Take food poisoning as an example. If you have ever gotten food poisoning from a specific food, your mind might connect that food with something bad. Your body will then begin to react, when you see or even just think about that specific food. This is the brain trying to save your body from dying, and it will try and prohibit you from eating what is “dangerous”.

📸: Thomas B. Fjeldberg-Norheim
📸: Thomas B. Fjeldberg-Norheim Vis mer

The Solution

Though dilated pupils are great for seeing things far away clearly and planning an escape route, they are horrible when trying to read the notes in front of your face. So how do we cope with this? Fear and anxiety manifests itself differently in different people, but try and focus on what you can control. You are not at the mercy of your own emotions, you can learn to control them — or at least tame them.

Here are some of the techniques fighter pilots, top athletes and surgeons use to learn how to keep calm under stressful situations. If it is proven to help in these professions, why should it not work in yours? Remember to take small steps, and go easy. Eventually those small steps add up, and take you where you want to be.

  • Practice!
    Practice a lot before you are suppose to talk, or present your work. Practice in a similar environment to the one you will be presenting in. This will increase your familiarity and reduce anxiety. Practice will convince your body that this is a good thing, and not dangerous.

  • Trick your own brain!
    Right before you are supposed to go on stage or present your work, breath deeply and raise your arms above your head. This will trick your hypothalamus into triggering a relaxation response in your body. Stage fright and performance anxiety hits hardest right before you perform, so try and do this as close to your performance as possible. This will not make you overcome stage fright or performance anxiety right away, but can help you handle it a bit better, and you can adapt to it.

  • Mindfulness!
    Through mindfulness and yoga, you can learn to calm down on command by control your breathing and thoughts. If you are able to calm the mind when it storms at its worst, it will trigger a relaxing sensation in the body, and can help. There is a lot of help easily available for instance on your phone. Try to start every morning with 10–15 minutes of mindfulness.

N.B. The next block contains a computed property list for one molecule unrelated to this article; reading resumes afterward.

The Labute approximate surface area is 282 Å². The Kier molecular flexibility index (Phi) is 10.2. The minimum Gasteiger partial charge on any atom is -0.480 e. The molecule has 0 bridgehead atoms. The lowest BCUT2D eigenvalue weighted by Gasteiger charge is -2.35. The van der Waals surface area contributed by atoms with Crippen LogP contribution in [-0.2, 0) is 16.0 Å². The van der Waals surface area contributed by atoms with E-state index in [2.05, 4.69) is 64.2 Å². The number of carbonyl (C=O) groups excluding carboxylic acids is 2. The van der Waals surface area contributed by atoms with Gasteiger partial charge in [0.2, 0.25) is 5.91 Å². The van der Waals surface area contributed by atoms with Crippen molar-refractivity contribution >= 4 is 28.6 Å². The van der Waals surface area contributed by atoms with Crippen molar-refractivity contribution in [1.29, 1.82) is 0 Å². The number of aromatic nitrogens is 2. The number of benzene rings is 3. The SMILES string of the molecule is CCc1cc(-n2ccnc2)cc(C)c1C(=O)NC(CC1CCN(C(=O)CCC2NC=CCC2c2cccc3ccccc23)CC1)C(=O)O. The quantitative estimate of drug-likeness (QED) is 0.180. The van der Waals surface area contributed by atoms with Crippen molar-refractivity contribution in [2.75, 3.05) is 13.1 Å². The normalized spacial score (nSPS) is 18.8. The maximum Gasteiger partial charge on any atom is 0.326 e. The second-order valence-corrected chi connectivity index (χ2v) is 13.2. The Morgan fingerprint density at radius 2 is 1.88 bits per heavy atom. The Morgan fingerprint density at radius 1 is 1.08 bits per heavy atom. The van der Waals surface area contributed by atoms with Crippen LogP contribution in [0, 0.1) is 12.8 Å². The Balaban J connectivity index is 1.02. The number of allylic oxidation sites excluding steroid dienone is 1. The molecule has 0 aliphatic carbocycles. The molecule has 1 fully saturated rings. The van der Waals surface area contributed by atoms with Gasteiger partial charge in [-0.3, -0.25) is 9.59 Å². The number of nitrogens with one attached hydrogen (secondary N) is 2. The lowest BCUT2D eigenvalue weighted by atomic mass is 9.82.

• Expose yourself!
    Aim to hold small presentations as often as possible. Science and statistics show us that the more you expose yourself to the problem, the easier it gets to cope with the fear. For instance, for people who have a fear of dogs, that fear can often be relieved by logging a lot of positive experiences with dogs. In the beginning, just being near a friendly dog. And gradually move closer, and eventually let the dog sniff your hand. And as time goes, eventually pet the dog. This is known as exposure therapy.

I have not yet overcome my performance anxiety, but I am constantly working on adapting to it. Writing this little piece of exposure therapy has been a huge step on my journey, and I hope to be able to share a “Part 2” where I can tell you what worked for me, and why.

This was hard, but this was a little exposure therapy for me. Small steps gets you there. 📸: Thomas B. Fjeldberg-Norheim
This was hard, but this was a little exposure therapy for me. Small steps gets you there. 📸: Thomas B. Fjeldberg-Norheim Vis mer


Thanks everyone who has contributed to this post, and those who pushed me to do it. Martin, Sonja, Erik and the all other wonderful people in my community of practice at work, “applied psychology and neuroscience”.

Thank you for pushing me, and your valuable feedback, input, spelling and grammar checks! Thanks!